Intelligence comes in many forms. In spite of this, however, our society focuses almost exclusively on academic intelligence. Think about it. When is the last time someone said, “John has really high relationship intelligence. He has a skill for listening and understanding people. He must have a relationship iq of 160.” We focus so much on educational intelligence that we have neglected to teach people about critical elements that make relationships successful. Focusing on traditional intelligence quotients overlooks the reality that a “successful” person with an IQ of 150 could be completely unsuccessful at relationships.

I believe it is time to focus on things that really matter. It is time to talk about dating and relationship intelligence. It is time to teach people what makes relationships successful and what destroys them. Have you ever wondered what your relationship IQ score would be? Is it possible to measure a person’s dating and relationship intelligence? Absolutely! There are certain behaviors that make relationships successful and there are specific behaviors that ruin relationships.

In this article, I intend to identify some of the common behaviors that make up a person’s dating and relationship intelligence. However, before you read on, I invite you to take a few minutes and write down ten behaviors that you know will make your relationships successful. Then write down 10 behaviors that will hurt relationships.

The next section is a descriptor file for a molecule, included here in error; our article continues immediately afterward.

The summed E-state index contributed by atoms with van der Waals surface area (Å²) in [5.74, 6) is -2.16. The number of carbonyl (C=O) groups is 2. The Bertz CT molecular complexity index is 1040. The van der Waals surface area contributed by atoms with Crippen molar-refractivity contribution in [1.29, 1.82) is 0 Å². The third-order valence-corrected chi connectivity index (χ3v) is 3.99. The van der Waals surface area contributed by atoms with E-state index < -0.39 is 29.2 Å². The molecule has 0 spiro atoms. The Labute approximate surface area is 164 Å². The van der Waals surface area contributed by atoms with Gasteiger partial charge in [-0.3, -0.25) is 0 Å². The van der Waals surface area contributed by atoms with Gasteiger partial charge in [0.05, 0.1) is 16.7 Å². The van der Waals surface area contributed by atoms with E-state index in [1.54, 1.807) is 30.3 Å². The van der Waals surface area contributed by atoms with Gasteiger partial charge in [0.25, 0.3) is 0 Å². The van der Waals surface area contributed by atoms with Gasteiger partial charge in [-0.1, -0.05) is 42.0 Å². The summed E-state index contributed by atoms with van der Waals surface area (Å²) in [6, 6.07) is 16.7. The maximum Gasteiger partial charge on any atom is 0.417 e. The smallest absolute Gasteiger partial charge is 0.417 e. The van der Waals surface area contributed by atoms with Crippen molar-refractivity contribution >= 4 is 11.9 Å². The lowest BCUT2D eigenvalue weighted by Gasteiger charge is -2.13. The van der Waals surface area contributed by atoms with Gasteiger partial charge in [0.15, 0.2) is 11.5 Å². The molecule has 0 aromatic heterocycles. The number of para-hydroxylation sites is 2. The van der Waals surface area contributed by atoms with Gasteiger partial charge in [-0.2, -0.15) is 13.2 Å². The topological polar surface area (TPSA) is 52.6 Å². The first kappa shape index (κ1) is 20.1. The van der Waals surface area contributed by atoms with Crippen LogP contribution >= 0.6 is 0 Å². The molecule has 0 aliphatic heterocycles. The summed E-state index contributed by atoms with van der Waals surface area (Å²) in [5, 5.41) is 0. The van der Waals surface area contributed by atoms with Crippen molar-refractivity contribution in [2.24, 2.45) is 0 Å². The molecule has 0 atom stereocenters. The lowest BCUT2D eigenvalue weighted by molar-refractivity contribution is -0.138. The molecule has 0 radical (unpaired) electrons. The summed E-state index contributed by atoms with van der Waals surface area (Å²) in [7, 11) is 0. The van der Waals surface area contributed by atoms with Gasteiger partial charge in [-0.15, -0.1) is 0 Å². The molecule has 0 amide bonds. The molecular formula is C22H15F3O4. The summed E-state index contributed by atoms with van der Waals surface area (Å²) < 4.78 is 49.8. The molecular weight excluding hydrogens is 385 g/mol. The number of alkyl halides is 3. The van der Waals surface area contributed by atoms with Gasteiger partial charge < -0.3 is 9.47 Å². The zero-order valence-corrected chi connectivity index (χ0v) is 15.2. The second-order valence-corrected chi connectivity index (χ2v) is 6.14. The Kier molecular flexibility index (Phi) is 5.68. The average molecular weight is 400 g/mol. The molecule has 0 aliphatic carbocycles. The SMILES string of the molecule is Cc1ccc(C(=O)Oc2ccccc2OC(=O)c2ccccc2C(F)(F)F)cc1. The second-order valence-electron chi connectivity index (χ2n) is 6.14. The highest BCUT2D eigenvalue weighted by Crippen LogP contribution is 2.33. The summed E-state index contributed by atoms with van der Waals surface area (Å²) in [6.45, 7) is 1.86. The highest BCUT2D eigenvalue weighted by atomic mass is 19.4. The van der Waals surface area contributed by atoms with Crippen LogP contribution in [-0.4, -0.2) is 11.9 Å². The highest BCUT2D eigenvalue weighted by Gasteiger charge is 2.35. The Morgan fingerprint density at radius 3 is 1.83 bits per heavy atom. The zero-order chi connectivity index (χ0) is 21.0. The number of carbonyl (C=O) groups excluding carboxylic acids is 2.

Here is a short list of fundamental behaviors that contribute to a person’s relationship intelligence:

• Integrity—at the core of every healthy relationship is honesty. Can you imagine trying to form a relationship where lying and deceit are common? Wouldn’t you much rather be in a relationship with someone who you know is completely honest with you? Don’t forget that integrity also requires that people be completely honest with themselves. For example, if you are upset, angry and agitated but don’t acknowledge it, you are deceiving yourself.

• Affirming Worth—successful people send value to others. They assist in lifting others up and making their days brighter. Their greatest strength is sending value to someone even when they are upset or angry with them. Someone who can affirm the worth of another person even when they are upset at them, scores high in relationship intelligence.

• Growth— in every successful relationship, couples are committed to personal and relationship growth. In fact, singles that are not yet married still must focus on personal growth and development. After all, who wants to be in a relationship with someone who sits around and does nothing? People with high relationship intelligence are often self-motivated people who are productive. People with high relationship intelligence also take time to nurture and develop their relationships. Just today I was reminded of this when someone told me that they had had an incredible date over the weekend, but their date didn’t contact them until today to see if they could go out this weekend (it is Thursday today). This is NOT relationship intelligence. Successful relationship intelligence is formed when couples engage in rituals that help cement their relationship together (i.e., phone calls during the day, notes left on the car, a gift that is given out of the blue).